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  • Toys for children are so rigidly gendered these days...

  • Toys that are marketed at girls maybe less complex...

  • Why sell one thing to a household, when you can sell two?

  • Baby dolls, home keeping, sparkles, unicorns.

  • Pink curvy pens.

  • Anything focused on aesthetics,

  • boys don't have to put up with this do they?

  • Action men, goggles for X-ray vision,

  • giant fist that you put on your hand and punch stuff.

  • Little work stations and stuff, which is yeah, super weird.

  • I mean, these are supposed to be enlightened times, right?

  • So why do we still have so much gendered stuff?

  • Pink is just a theme with the youngest one in particular,

  • I don't know why she started shouting the word pink at me, "Pink! Pink!"

  • Her little beaker's pink, so she'll go, "Pink!"

  • I can't say I mind it, I think it's quite a natural thing for them to be

  • into princesses and stuff, but I kind of don't push them towards it,

  • in fact I probably push them the other way.

  • I think the reality of it is that, it starts so, so early.

  • That makes it really hard to differentiate between,

  • what is an innate desire and what's a learned behaviour.

  • We kind of create that world, where gender is important.

  • The first thing we want to know when somebody gets pregnant

  • or has a baby is, "Is it a girl or a boy?"

  • Despite the absence of pretty much all basic survival skills,

  • babies are very good at picking up social cues,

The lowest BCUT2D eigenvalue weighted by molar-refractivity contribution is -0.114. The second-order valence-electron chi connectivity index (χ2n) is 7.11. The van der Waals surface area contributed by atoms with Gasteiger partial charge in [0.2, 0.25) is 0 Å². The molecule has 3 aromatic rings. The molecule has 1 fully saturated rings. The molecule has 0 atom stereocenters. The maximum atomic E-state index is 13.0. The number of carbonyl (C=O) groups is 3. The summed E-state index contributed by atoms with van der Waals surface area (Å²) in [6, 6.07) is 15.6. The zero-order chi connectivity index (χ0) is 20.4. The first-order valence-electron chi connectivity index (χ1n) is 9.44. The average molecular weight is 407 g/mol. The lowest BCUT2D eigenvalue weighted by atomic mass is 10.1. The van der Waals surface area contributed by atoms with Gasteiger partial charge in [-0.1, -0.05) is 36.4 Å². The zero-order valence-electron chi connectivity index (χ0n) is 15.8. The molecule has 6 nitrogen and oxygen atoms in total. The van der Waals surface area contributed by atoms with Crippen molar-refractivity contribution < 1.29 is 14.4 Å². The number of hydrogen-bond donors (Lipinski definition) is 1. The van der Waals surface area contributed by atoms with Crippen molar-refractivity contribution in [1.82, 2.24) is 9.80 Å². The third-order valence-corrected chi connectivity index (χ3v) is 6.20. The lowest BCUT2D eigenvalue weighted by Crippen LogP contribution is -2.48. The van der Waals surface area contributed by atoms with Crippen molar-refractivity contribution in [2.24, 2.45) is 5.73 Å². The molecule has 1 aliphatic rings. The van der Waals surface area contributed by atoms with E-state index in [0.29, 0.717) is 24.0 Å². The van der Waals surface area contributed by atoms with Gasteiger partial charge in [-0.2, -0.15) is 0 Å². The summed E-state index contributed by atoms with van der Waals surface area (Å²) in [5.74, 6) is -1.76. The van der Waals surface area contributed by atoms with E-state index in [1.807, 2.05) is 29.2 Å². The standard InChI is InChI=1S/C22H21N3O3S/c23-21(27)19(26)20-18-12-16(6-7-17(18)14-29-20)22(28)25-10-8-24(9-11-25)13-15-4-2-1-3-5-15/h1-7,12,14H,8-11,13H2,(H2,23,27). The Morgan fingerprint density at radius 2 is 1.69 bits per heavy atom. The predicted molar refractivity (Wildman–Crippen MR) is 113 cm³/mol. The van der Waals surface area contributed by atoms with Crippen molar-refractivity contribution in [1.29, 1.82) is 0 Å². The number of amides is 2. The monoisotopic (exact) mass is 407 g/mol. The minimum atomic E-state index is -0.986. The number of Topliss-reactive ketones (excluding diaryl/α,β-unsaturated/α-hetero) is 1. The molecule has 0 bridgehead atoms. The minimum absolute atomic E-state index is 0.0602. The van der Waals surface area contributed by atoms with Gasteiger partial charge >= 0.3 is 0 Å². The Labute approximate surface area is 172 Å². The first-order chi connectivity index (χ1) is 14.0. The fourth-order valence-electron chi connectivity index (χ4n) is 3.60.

• right from the moment of birth.

  • And they're aware of the face and the sound of the person who

  • might be the source of their food.

  • So, less than a year old, babies are picking up the fact that there are

  • gendered differences in their world.

  • So they would respond with surprise to the vision of a man

  • putting on lipstick for example.

  • Young children are trying to make sense of a really complicated world.

  • We adults are used to having so many different stimuli around us,

  • but for young children they need to kind of figure out

  • what are the rules of the world?

  • By knowing that's a girl, that's a boy, so that tells me something

  • about them - that allows them to put their energy into other things.

  • So then, it just allows them to just organise it in a way

  • that is efficient.

  • It does feel really incongruous I think, that in recent years

  • we've made so much headway in the way that we talk about gender

  • and yet at the same time, we've still got this stubbornly

  • binary gender marketing.

  • If manufacturers make it so easy for children to see, this is a toy for me

  • or this is a toy not for me,

  • then they use that information and it funnels them into

  • playing with particular toys that might influence their

  • play behaviours, the different kind of skills they develop

  • and their career aspirations.

  • One of the things we've learned is that the brain is mouldable

  • from very early on, by all sorts of different experiences

  • that we might have.

  • For example, experiences with construction toys or video games